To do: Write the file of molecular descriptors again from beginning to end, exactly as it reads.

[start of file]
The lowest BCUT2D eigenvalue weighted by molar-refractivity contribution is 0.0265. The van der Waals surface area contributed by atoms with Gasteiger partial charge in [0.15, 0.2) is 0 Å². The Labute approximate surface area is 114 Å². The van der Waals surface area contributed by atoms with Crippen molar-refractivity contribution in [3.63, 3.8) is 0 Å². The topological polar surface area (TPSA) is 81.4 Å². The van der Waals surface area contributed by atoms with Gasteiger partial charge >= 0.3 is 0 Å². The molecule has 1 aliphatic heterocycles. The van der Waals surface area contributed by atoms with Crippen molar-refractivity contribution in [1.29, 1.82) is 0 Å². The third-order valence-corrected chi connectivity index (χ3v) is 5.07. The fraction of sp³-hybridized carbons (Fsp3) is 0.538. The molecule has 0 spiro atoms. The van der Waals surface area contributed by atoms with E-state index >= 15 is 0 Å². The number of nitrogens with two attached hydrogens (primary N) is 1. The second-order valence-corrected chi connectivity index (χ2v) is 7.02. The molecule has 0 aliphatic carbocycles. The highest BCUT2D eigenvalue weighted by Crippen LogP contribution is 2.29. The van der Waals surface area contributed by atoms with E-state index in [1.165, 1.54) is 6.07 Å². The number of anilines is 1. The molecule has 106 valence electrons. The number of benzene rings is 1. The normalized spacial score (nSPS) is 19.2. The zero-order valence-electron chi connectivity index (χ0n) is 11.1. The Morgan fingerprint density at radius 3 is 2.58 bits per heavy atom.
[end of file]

The lowest BCUT2D eigenvalue weighted by molar-refractivity contribution is 0.0265. The van der Waals surface area contributed by atoms with Gasteiger partial charge in [0.15, 0.2) is 0 Å². The Labute approximate surface area is 114 Å². The van der Waals surface area contributed by atoms with Crippen molar-refractivity contribution in [3.63, 3.8) is 0 Å². The topological polar surface area (TPSA) is 81.4 Å². The van der Waals surface area contributed by atoms with Gasteiger partial charge >= 0.3 is 0 Å². The molecule has 1 aliphatic heterocycles. The van der Waals surface area contributed by atoms with Crippen molar-refractivity contribution in [1.29, 1.82) is 0 Å². The third-order valence-corrected chi connectivity index (χ3v) is 5.07. The fraction of sp³-hybridized carbons (Fsp3) is 0.538. The molecule has 0 spiro atoms. The van der Waals surface area contributed by atoms with E-state index >= 15 is 0 Å². The number of nitrogens with two attached hydrogens (primary N) is 1. The second-order valence-corrected chi connectivity index (χ2v) is 7.02. The molecule has 0 aliphatic carbocycles. The highest BCUT2D eigenvalue weighted by Crippen LogP contribution is 2.29. The van der Waals surface area contributed by atoms with E-state index in [1.165, 1.54) is 6.07 Å². The number of anilines is 1. The molecule has 106 valence electrons. The number of benzene rings is 1. The normalized spacial score (nSPS) is 19.2. The zero-order valence-electron chi connectivity index (χ0n) is 11.1. The Morgan fingerprint density at radius 3 is 2.58 bits per heavy atom.